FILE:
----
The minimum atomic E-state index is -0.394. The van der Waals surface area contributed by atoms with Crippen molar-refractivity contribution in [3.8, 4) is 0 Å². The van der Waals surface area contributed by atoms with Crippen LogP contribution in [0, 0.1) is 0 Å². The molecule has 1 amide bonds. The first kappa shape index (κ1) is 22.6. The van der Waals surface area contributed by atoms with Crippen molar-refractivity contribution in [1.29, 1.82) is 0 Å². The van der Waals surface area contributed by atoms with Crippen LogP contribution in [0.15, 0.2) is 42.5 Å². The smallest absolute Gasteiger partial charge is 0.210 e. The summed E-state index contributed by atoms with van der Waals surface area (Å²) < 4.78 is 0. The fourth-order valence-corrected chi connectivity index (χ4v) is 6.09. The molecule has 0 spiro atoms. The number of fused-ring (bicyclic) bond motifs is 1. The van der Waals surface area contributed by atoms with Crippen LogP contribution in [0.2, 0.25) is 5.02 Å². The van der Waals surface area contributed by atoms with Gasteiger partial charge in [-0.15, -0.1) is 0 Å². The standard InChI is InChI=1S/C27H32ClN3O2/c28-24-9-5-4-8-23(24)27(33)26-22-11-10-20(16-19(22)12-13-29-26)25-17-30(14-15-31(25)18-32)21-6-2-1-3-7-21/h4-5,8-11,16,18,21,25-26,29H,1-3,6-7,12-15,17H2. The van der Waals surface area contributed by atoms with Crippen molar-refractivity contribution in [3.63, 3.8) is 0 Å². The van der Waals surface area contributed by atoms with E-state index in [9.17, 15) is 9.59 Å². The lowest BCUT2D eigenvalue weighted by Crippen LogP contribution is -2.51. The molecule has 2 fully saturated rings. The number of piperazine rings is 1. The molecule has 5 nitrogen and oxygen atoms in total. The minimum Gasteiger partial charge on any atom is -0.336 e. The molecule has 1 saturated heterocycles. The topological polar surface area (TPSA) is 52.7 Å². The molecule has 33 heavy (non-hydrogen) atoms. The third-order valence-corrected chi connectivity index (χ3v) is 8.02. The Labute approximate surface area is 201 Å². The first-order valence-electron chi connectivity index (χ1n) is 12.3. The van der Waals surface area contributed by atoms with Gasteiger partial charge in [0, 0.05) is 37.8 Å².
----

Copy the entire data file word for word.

The minimum atomic E-state index is -0.394. The van der Waals surface area contributed by atoms with Crippen molar-refractivity contribution in [3.8, 4) is 0 Å². The van der Waals surface area contributed by atoms with Crippen LogP contribution in [0, 0.1) is 0 Å². The molecule has 1 amide bonds. The first kappa shape index (κ1) is 22.6. The van der Waals surface area contributed by atoms with Crippen molar-refractivity contribution in [1.29, 1.82) is 0 Å². The van der Waals surface area contributed by atoms with Crippen LogP contribution in [0.15, 0.2) is 42.5 Å². The smallest absolute Gasteiger partial charge is 0.210 e. The summed E-state index contributed by atoms with van der Waals surface area (Å²) < 4.78 is 0. The fourth-order valence-corrected chi connectivity index (χ4v) is 6.09. The molecule has 0 spiro atoms. The number of fused-ring (bicyclic) bond motifs is 1. The van der Waals surface area contributed by atoms with Crippen LogP contribution in [0.2, 0.25) is 5.02 Å². The van der Waals surface area contributed by atoms with Gasteiger partial charge in [-0.15, -0.1) is 0 Å². The standard InChI is InChI=1S/C27H32ClN3O2/c28-24-9-5-4-8-23(24)27(33)26-22-11-10-20(16-19(22)12-13-29-26)25-17-30(14-15-31(25)18-32)21-6-2-1-3-7-21/h4-5,8-11,16,18,21,25-26,29H,1-3,6-7,12-15,17H2. The van der Waals surface area contributed by atoms with Crippen molar-refractivity contribution in [3.63, 3.8) is 0 Å². The van der Waals surface area contributed by atoms with E-state index in [9.17, 15) is 9.59 Å². The lowest BCUT2D eigenvalue weighted by Crippen LogP contribution is -2.51. The molecule has 2 fully saturated rings. The number of piperazine rings is 1. The molecule has 5 nitrogen and oxygen atoms in total. The minimum Gasteiger partial charge on any atom is -0.336 e. The molecule has 1 saturated heterocycles. The topological polar surface area (TPSA) is 52.7 Å². The molecule has 33 heavy (non-hydrogen) atoms. The third-order valence-corrected chi connectivity index (χ3v) is 8.02. The Labute approximate surface area is 201 Å². The first-order valence-electron chi connectivity index (χ1n) is 12.3. The van der Waals surface area contributed by atoms with Gasteiger partial charge in [0, 0.05) is 37.8 Å².